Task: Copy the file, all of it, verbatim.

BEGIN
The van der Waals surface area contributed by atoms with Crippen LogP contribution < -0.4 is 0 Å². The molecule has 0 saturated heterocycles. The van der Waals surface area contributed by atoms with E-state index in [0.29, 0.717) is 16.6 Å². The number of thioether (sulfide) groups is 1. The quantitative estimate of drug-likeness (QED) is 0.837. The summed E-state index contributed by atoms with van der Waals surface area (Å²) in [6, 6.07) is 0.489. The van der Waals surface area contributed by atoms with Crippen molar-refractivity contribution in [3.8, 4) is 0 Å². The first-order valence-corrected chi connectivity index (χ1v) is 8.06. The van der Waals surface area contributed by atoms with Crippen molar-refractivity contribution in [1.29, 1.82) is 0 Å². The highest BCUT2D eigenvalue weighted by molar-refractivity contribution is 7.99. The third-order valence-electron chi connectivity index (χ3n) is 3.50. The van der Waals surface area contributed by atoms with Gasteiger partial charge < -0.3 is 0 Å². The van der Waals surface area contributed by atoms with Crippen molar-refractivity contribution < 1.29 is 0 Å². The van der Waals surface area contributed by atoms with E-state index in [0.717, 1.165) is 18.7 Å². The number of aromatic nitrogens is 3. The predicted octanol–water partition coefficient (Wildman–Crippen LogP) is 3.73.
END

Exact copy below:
The van der Waals surface area contributed by atoms with Crippen LogP contribution < -0.4 is 0 Å². The molecule has 0 saturated heterocycles. The van der Waals surface area contributed by atoms with E-state index in [0.29, 0.717) is 16.6 Å². The number of thioether (sulfide) groups is 1. The quantitative estimate of drug-likeness (QED) is 0.837. The summed E-state index contributed by atoms with van der Waals surface area (Å²) in [6, 6.07) is 0.489. The van der Waals surface area contributed by atoms with Crippen molar-refractivity contribution in [3.8, 4) is 0 Å². The first-order valence-corrected chi connectivity index (χ1v) is 8.06. The van der Waals surface area contributed by atoms with Crippen molar-refractivity contribution in [1.29, 1.82) is 0 Å². The highest BCUT2D eigenvalue weighted by molar-refractivity contribution is 7.99. The third-order valence-electron chi connectivity index (χ3n) is 3.50. The van der Waals surface area contributed by atoms with Gasteiger partial charge < -0.3 is 0 Å². The van der Waals surface area contributed by atoms with Crippen molar-refractivity contribution < 1.29 is 0 Å². The van der Waals surface area contributed by atoms with E-state index in [0.717, 1.165) is 18.7 Å². The number of aromatic nitrogens is 3. The predicted octanol–water partition coefficient (Wildman–Crippen LogP) is 3.73.